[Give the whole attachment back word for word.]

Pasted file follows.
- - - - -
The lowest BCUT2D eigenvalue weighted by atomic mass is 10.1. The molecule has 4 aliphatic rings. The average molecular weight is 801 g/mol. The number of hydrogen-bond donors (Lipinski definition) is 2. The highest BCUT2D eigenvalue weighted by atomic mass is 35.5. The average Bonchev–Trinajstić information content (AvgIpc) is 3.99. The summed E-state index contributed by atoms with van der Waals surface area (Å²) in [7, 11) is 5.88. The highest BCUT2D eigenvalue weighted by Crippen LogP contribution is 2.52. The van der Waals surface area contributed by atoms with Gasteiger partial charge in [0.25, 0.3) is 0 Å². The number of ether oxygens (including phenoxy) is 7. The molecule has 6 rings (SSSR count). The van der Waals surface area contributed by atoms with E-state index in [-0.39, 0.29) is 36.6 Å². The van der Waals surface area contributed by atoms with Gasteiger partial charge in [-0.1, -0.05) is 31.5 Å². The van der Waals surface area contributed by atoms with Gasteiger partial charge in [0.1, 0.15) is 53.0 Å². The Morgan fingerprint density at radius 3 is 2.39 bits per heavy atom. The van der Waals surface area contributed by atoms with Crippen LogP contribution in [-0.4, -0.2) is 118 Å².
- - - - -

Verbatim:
The lowest BCUT2D eigenvalue weighted by atomic mass is 10.1. The molecule has 4 aliphatic rings. The average molecular weight is 801 g/mol. The number of hydrogen-bond donors (Lipinski definition) is 2. The highest BCUT2D eigenvalue weighted by atomic mass is 35.5. The average Bonchev–Trinajstić information content (AvgIpc) is 3.99. The summed E-state index contributed by atoms with van der Waals surface area (Å²) in [7, 11) is 5.88. The highest BCUT2D eigenvalue weighted by Crippen LogP contribution is 2.52. The van der Waals surface area contributed by atoms with Gasteiger partial charge in [0.25, 0.3) is 0 Å². The number of ether oxygens (including phenoxy) is 7. The molecule has 6 rings (SSSR count). The van der Waals surface area contributed by atoms with E-state index in [-0.39, 0.29) is 36.6 Å². The van der Waals surface area contributed by atoms with Gasteiger partial charge in [-0.1, -0.05) is 31.5 Å². The van der Waals surface area contributed by atoms with Gasteiger partial charge in [0.1, 0.15) is 53.0 Å². The Morgan fingerprint density at radius 3 is 2.39 bits per heavy atom. The van der Waals surface area contributed by atoms with Crippen LogP contribution in [-0.4, -0.2) is 118 Å².